Also, use a diffuser on the blow dryer if necessary. This will spread the heat out so that it doesn’t just sit in one place on the hair.
5. Don’t Wash Hair Too Often
Hair that isn’t washed often will have natural oils that help keep it moisturized, reducing frizz and enhancing the curls.
6. Use a Volumizing Shampoo and Conditioner for Thin Curly Hair
For Japanese hair with fine or thin curls, volumizing shampoo and conditioner-containing ingredients like wheat proteins can help thicken the strands and create more volume overall. This is especially good for Japanese ladies trying to grow a curly bob cut.
Role of Hair in Japanese Culture and Society
For both males and females in Japan, hair is a significant part of their overall look. In history, it’s been used to determine social status and rank.
Hair as a Crowning Glory and a Means of Wealth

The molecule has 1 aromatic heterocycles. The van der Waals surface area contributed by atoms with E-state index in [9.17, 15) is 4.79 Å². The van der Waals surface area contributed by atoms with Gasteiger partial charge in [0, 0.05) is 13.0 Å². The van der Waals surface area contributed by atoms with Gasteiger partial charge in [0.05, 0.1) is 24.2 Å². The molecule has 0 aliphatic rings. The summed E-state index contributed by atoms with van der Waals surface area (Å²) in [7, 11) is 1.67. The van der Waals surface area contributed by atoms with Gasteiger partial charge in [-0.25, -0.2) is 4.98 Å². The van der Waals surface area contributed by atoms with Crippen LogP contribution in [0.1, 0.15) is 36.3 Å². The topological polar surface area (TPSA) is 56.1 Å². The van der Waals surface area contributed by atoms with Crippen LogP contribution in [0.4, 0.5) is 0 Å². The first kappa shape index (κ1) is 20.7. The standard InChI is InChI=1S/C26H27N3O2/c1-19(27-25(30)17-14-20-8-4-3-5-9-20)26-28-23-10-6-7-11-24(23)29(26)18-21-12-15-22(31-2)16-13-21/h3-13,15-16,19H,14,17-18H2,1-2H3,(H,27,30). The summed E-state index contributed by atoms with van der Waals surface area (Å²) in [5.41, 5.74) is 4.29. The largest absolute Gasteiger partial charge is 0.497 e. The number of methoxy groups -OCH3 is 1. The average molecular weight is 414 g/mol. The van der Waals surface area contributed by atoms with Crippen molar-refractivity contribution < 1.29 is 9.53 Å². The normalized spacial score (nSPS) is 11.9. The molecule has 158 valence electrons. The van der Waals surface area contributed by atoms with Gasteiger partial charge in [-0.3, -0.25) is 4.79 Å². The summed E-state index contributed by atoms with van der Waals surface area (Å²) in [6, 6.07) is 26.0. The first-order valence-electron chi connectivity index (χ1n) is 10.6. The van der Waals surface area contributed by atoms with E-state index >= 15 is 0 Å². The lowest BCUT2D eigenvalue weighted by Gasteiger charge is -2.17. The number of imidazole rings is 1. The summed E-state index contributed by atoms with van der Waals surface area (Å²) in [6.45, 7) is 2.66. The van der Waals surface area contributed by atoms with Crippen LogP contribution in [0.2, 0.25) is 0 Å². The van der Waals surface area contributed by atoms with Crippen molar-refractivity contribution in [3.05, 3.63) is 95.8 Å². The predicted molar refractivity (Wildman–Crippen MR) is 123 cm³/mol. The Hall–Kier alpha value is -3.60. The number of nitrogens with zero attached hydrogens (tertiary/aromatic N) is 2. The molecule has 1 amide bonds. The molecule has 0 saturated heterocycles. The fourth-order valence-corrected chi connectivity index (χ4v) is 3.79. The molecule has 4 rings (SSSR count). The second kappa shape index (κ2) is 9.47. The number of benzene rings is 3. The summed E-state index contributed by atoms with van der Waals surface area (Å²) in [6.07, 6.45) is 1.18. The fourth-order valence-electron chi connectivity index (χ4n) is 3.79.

For Japanese women, hair is their crowning glory and a means of their wealth. The Japanese have signature women’s hairstyles only worn by:
- Special events or occasions
Short-haired Men Are Regarded as Shameful or Weak
In the past, Japanese men wore long hair and tied it into a simple ponytail or bun. This was the classic look, and Japanese men who opted to have their hair cut short were regarded as shameful or weak. And this is true not just in Japan but throughout many parts of the world.
It was not until Japan became influenced by the west that it began to embrace shorter hairstyles, particularly those worn by men.
Whereas long and sleek locks had been the norm for both genders, a clean-shaven look for Japanese men became more preferred. This style was often accompanied by formal clothes such as suits, coats, and hats.
Frequently Asked Questions – Japanese with Curly Hair